DEAR BRUCE >> I am presently the executor of my mother's will. She wants to leave her estate, which consists of the family home and very little money, to only three of my siblings, who have done very little for themselves.
Mom is 87, and it seems she now thinks that once she is gone, the three, two of whom now live with her, will be thrown to the street with nowhere to go. I promised my mother that I would give them time to look for housing before selling the house after she passes.
I know for a fact that the hardworking siblings would not agree with her new idea of leaving the estate to the three moochers. Is there anything I can do as executor to ensure that she does not leave the rest of us (the four hardworking ones) out of the will?
DEAR READER >> We had to shorten your rather lengthy letter, but substantially, your mother seems to feel that she still has a responsibility for the three siblings who have done very little and mooched all their lives. While that doesn't seem fair to the others, it is your mother who has to make that decision. If that's what she wishes to do, then so be it.
You can propose that you would give your siblings time to look for housing before selling the house, and if your mother wants to go for that, so much the better. But it's all up to her to decide how she wants the house and cash to be distributed.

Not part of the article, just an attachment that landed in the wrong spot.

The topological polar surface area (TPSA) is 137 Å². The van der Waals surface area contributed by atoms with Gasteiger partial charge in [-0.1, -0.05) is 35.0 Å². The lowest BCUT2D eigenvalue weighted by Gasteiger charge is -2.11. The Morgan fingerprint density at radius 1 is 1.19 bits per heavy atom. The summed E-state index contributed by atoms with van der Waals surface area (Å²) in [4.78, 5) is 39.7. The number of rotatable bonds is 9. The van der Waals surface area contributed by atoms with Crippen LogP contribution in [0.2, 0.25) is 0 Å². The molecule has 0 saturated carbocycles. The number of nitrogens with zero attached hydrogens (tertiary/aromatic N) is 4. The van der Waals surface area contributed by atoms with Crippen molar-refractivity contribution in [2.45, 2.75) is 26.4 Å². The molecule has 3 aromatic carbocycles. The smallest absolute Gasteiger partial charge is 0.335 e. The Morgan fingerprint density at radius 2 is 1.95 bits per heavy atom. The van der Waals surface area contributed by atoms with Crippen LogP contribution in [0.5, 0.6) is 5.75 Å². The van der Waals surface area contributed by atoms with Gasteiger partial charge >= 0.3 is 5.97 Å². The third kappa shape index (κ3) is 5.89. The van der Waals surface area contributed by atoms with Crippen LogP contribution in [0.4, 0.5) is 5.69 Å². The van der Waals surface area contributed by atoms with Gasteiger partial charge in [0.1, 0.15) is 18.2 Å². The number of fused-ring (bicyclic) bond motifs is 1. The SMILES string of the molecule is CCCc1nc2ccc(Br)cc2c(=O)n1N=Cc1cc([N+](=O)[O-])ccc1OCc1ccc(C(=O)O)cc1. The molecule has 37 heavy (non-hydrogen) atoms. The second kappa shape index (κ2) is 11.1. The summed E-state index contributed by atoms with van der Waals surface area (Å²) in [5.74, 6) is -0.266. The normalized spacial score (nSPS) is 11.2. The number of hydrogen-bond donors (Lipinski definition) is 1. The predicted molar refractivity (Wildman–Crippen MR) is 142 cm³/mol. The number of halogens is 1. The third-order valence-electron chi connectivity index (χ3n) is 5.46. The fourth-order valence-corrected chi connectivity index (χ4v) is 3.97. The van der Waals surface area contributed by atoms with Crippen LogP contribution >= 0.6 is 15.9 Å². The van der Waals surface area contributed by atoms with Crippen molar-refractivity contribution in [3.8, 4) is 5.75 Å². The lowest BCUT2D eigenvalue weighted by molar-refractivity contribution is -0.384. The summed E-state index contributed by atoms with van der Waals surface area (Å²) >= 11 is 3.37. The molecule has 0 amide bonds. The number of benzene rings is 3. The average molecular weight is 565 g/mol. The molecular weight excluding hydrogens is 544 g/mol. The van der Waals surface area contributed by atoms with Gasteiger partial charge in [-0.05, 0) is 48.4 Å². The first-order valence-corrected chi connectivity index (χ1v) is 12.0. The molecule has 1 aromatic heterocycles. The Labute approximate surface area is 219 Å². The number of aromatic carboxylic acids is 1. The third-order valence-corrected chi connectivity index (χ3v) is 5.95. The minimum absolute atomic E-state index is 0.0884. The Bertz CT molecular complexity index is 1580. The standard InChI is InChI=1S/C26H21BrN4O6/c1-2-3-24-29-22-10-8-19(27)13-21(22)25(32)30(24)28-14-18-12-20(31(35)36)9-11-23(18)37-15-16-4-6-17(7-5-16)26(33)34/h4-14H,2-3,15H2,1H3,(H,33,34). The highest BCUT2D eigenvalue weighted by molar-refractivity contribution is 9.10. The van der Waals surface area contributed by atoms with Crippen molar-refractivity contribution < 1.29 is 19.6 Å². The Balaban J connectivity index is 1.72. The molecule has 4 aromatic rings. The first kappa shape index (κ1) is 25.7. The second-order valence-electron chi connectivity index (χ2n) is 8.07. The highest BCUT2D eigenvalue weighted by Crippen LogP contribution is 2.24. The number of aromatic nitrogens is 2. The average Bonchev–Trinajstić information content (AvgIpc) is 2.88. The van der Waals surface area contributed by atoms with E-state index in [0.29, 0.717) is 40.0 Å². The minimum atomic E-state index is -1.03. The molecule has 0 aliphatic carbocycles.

DEAR BRUCE >> I have a huge coin collection and have discovered in my collection a coin worth millions. Can you recommend somewhere I can show my pieces to sell and find out their true values?
DEAR G.A. >> I would recommend Stack's Bowers on West 57th Street in New York City. If you have a coin that is as valuable as you say, they are certainly qualified to handle the transaction. Many years ago when I inherited a portion of a coin collection, I used this company; they were very accommodating and did a fantastic job for me.
DEAR BRUCE >> In a recent column, you stated that there are companies willing to negotiate student debt. Many people would be interested in how to locate such an entity. I just started making money this year, and I'm 65.
DEAR M.S. >> You mentioned that you're 65 and you are just starting to make money! What have you been doing, and how long have you had these student loans? If you consult the Internet, you'll find several companies that are willing to negotiate student debt and get paid only in the event that they succeed in reducing it.